It’s Sunday and the nightmare of another school week is quickly approaching. Yet something is different about tonight: Winter is coming. With its weekend premiere, Game of Thrones began a new season of white-walker doom, sibling love, and dragon destruction. Even though Jon Snow still knows nothing, the opening episode reminded loyal fans that there will be death, and lots of it. While the trials of Westeros unfold, however, another important event is taking place as we prepare for the Boston Marathon.
In the Game of Thrones season premiere, Mance Rayder refuses to pledge his people’s loyalty to a foreign army and is thereby sentenced to death. While his actions may be deemed noble, his sentencing to death represents a system frequently used to suppress dissenters (i.e. Ned Stark) in Westeros, a land, however fictional, that is defined by war and bloodshed. Though Game of Thrones is not reality, its imitation of our old, feudal society serves as a reflection of the barbarity that marked human history. While we recognize the distinct contradictions between our society and the one of Westeros, one commonality echoes throughout the episode and our current events: the death sentence.
On April 8, the Boston Marathon bomber, Dzhokhar Tsarnaev, was found guilty of all 30 charges against him. Though the verdict has been reached, the trial will move to a second sentencing phase in which the jury will decide Tsarnaev’s ultimate fate: life in prison or the death sentence. While many outraged Americans call for Tsarnaev’s death, it is important to understand that the lines of justice, and ultimately morality, are easily blurred in instances of extreme violence. Therefore, the decision to take a man’s life, a terrorist or not, must be carefully examined because it reflects the innermost values of our society. It sets a precedent for how we, as the United States, respond to terrorism.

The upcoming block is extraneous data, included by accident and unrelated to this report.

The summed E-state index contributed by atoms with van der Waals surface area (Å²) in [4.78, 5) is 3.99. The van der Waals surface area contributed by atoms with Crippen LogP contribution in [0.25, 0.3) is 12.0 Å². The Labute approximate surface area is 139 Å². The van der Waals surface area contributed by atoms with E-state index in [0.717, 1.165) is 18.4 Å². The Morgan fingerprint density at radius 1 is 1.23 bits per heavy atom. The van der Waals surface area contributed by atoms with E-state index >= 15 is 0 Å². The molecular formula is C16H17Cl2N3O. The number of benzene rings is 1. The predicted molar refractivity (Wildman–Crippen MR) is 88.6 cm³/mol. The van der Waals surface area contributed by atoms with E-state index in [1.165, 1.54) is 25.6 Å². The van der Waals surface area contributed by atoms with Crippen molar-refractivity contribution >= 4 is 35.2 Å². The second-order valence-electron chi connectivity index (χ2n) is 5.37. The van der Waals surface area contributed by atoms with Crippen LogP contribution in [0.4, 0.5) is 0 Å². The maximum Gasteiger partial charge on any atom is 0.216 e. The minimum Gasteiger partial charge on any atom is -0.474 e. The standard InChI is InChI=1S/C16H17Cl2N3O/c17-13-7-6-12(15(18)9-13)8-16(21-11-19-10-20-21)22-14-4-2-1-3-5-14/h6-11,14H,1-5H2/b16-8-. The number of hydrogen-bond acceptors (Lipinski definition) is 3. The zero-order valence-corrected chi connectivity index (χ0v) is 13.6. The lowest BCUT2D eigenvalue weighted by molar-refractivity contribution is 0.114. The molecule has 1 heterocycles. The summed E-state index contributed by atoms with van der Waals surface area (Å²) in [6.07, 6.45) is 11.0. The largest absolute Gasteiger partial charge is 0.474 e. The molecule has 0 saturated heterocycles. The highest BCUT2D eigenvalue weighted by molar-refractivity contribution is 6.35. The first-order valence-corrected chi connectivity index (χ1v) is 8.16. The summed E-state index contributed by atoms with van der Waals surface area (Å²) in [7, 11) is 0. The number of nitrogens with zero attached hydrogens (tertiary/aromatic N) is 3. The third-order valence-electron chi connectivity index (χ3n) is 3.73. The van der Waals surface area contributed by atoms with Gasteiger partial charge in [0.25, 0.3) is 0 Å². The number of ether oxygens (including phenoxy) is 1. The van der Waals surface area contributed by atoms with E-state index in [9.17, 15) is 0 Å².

The death penalty, oftentimes, seems an outdated form of institutional punishment. While it may have been an effective barrier for stopping some of the world’s most dangerous people, the technology of our modern day prisons has increased substantially, creating facilities that can ensure the retention of inmates and the safety of the outside community. Economically, the network of legal fees and appeals that pollute a death sentence are fiscally inefficient and time consuming. A life sentence in prison additionally appears much more punitive than the death sentence, which in many ways serves as a quasi-“Get Out of Jail Free” card. Once in prison, many inmates must participate in community service, allowing even the most extreme offenders to be contributing members of society. Likewise, it seems hypocritical of us, as a country, to kill someone for murdering others. I find it difficult to imagine that killing the offender is restorative or satisfying for the victims’ families, who will never reclaim the lives of their lost loved ones.
The death penalty, however, is arguably justifiable under circumstances in which the person, while incarcerated, could motivate additional acts of terror. If such conditions hold true, then the continuation of the prisoner’s life is therein a threat to society and can rightfully be ended. While I recognize these standards perpetuate an increasingly ethical grey-area, it is important to acknowledge that perhaps the death penalty is not always morally wrong.
Nevertheless, I do not believe Tsarnaev is deserving of the death penalty. While I will never see his actions as rectifiable, I believe that as a society we should not attempt to fight death with death. We do not live in Westeros, we live in reality. We want to bring about social justice and peace in the world, and those two values must not be exclusively withheld from certain individuals. I refuse to accept the finality of death as the solution, because in death there can never be retribution—retribution for the offender, the victims, or the witnesses. Killing Tsarnaev will simply mask the problem of terrorism, muting the violence until it reemerges in the actions of the next fanatic. We must turn to the root causes behind these offenses, searching for a solution greater than one man killing the next.
Featured Image by Breck Wills / Heights Graphic